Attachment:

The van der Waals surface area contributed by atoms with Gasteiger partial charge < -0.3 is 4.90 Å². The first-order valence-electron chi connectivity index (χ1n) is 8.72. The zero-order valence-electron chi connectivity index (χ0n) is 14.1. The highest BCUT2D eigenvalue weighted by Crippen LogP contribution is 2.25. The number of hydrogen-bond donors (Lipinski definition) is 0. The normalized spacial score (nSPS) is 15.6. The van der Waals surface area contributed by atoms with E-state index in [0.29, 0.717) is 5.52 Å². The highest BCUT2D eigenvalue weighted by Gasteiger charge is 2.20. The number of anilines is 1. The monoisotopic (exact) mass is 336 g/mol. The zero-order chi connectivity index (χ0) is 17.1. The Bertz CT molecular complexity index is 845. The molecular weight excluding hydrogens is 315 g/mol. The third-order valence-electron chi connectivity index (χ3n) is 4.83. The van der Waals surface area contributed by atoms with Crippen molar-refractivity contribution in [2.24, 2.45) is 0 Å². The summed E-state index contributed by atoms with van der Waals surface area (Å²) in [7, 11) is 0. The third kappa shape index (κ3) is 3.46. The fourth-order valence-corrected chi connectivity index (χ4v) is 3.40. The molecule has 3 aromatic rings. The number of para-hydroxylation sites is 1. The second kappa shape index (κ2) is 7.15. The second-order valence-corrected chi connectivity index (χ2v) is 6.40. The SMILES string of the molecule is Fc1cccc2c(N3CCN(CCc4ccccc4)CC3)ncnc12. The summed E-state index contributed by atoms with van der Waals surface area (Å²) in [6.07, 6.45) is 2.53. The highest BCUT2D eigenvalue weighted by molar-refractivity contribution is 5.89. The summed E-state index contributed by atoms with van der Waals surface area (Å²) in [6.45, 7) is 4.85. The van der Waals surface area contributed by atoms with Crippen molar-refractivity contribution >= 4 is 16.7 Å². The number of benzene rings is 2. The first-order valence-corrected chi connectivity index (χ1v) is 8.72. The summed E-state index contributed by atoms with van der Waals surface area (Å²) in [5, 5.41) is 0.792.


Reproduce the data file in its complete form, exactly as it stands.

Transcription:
The van der Waals surface area contributed by atoms with Gasteiger partial charge < -0.3 is 4.90 Å². The first-order valence-electron chi connectivity index (χ1n) is 8.72. The zero-order valence-electron chi connectivity index (χ0n) is 14.1. The highest BCUT2D eigenvalue weighted by Crippen LogP contribution is 2.25. The number of hydrogen-bond donors (Lipinski definition) is 0. The normalized spacial score (nSPS) is 15.6. The van der Waals surface area contributed by atoms with E-state index in [0.29, 0.717) is 5.52 Å². The highest BCUT2D eigenvalue weighted by Gasteiger charge is 2.20. The number of anilines is 1. The monoisotopic (exact) mass is 336 g/mol. The zero-order chi connectivity index (χ0) is 17.1. The Bertz CT molecular complexity index is 845. The molecular weight excluding hydrogens is 315 g/mol. The third-order valence-electron chi connectivity index (χ3n) is 4.83. The van der Waals surface area contributed by atoms with Crippen molar-refractivity contribution in [2.24, 2.45) is 0 Å². The summed E-state index contributed by atoms with van der Waals surface area (Å²) in [7, 11) is 0. The third kappa shape index (κ3) is 3.46. The fourth-order valence-corrected chi connectivity index (χ4v) is 3.40. The molecule has 3 aromatic rings. The number of para-hydroxylation sites is 1. The second kappa shape index (κ2) is 7.15. The second-order valence-corrected chi connectivity index (χ2v) is 6.40. The SMILES string of the molecule is Fc1cccc2c(N3CCN(CCc4ccccc4)CC3)ncnc12. The summed E-state index contributed by atoms with van der Waals surface area (Å²) in [6.07, 6.45) is 2.53. The highest BCUT2D eigenvalue weighted by molar-refractivity contribution is 5.89. The summed E-state index contributed by atoms with van der Waals surface area (Å²) in [6.45, 7) is 4.85. The van der Waals surface area contributed by atoms with Crippen molar-refractivity contribution >= 4 is 16.7 Å². The number of benzene rings is 2. The first-order valence-corrected chi connectivity index (χ1v) is 8.72. The summed E-state index contributed by atoms with van der Waals surface area (Å²) in [5, 5.41) is 0.792.